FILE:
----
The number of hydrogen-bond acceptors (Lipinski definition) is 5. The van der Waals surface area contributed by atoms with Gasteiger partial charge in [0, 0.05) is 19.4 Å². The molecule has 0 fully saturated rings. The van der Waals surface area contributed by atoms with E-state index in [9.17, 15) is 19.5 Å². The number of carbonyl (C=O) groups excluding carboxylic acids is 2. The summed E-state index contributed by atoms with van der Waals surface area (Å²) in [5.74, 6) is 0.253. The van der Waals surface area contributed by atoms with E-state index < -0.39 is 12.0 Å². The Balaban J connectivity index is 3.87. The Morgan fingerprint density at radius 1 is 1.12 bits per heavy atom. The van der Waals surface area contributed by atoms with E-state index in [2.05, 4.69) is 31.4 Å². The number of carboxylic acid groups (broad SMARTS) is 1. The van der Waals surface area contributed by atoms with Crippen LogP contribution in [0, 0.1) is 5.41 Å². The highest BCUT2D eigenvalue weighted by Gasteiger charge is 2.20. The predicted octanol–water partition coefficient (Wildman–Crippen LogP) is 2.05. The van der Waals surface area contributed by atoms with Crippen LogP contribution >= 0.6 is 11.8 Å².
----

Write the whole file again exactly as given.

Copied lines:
The number of hydrogen-bond acceptors (Lipinski definition) is 5. The van der Waals surface area contributed by atoms with Gasteiger partial charge in [0, 0.05) is 19.4 Å². The molecule has 0 fully saturated rings. The van der Waals surface area contributed by atoms with E-state index in [9.17, 15) is 19.5 Å². The number of carbonyl (C=O) groups excluding carboxylic acids is 2. The summed E-state index contributed by atoms with van der Waals surface area (Å²) in [5.74, 6) is 0.253. The van der Waals surface area contributed by atoms with E-state index < -0.39 is 12.0 Å². The Balaban J connectivity index is 3.87. The Morgan fingerprint density at radius 1 is 1.12 bits per heavy atom. The van der Waals surface area contributed by atoms with E-state index in [2.05, 4.69) is 31.4 Å². The number of carboxylic acid groups (broad SMARTS) is 1. The van der Waals surface area contributed by atoms with Crippen LogP contribution in [0, 0.1) is 5.41 Å². The highest BCUT2D eigenvalue weighted by Gasteiger charge is 2.20. The predicted octanol–water partition coefficient (Wildman–Crippen LogP) is 2.05. The van der Waals surface area contributed by atoms with Crippen LogP contribution >= 0.6 is 11.8 Å².